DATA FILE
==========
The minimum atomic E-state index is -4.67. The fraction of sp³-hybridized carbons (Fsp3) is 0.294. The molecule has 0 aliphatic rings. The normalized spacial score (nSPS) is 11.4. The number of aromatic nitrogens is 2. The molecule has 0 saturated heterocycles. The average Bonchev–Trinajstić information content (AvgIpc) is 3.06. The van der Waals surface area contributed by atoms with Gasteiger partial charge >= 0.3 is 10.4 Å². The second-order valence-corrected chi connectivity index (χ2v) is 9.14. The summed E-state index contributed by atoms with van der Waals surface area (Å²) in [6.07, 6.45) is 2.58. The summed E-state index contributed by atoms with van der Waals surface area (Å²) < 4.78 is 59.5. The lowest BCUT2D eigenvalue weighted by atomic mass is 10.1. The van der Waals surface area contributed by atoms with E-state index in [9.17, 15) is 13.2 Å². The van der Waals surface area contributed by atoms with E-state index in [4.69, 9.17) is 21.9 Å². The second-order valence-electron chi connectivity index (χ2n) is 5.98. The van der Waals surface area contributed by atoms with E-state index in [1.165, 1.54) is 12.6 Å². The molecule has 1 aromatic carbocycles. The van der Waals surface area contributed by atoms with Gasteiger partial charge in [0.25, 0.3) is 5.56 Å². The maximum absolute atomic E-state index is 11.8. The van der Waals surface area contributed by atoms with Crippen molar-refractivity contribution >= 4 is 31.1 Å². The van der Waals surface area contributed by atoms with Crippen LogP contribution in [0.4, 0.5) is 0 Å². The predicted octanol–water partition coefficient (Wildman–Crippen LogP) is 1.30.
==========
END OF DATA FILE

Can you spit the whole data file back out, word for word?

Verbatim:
The minimum atomic E-state index is -4.67. The fraction of sp³-hybridized carbons (Fsp3) is 0.294. The molecule has 0 aliphatic rings. The normalized spacial score (nSPS) is 11.4. The number of aromatic nitrogens is 2. The molecule has 0 saturated heterocycles. The average Bonchev–Trinajstić information content (AvgIpc) is 3.06. The van der Waals surface area contributed by atoms with Gasteiger partial charge >= 0.3 is 10.4 Å². The second-order valence-corrected chi connectivity index (χ2v) is 9.14. The summed E-state index contributed by atoms with van der Waals surface area (Å²) in [6.07, 6.45) is 2.58. The summed E-state index contributed by atoms with van der Waals surface area (Å²) < 4.78 is 59.5. The lowest BCUT2D eigenvalue weighted by atomic mass is 10.1. The van der Waals surface area contributed by atoms with E-state index in [9.17, 15) is 13.2 Å². The van der Waals surface area contributed by atoms with E-state index in [4.69, 9.17) is 21.9 Å². The second-order valence-electron chi connectivity index (χ2n) is 5.98. The van der Waals surface area contributed by atoms with E-state index in [1.165, 1.54) is 12.6 Å². The molecule has 1 aromatic carbocycles. The van der Waals surface area contributed by atoms with Gasteiger partial charge in [0.25, 0.3) is 5.56 Å². The maximum absolute atomic E-state index is 11.8. The van der Waals surface area contributed by atoms with Crippen molar-refractivity contribution >= 4 is 31.1 Å². The van der Waals surface area contributed by atoms with Crippen LogP contribution in [0.4, 0.5) is 0 Å². The predicted octanol–water partition coefficient (Wildman–Crippen LogP) is 1.30.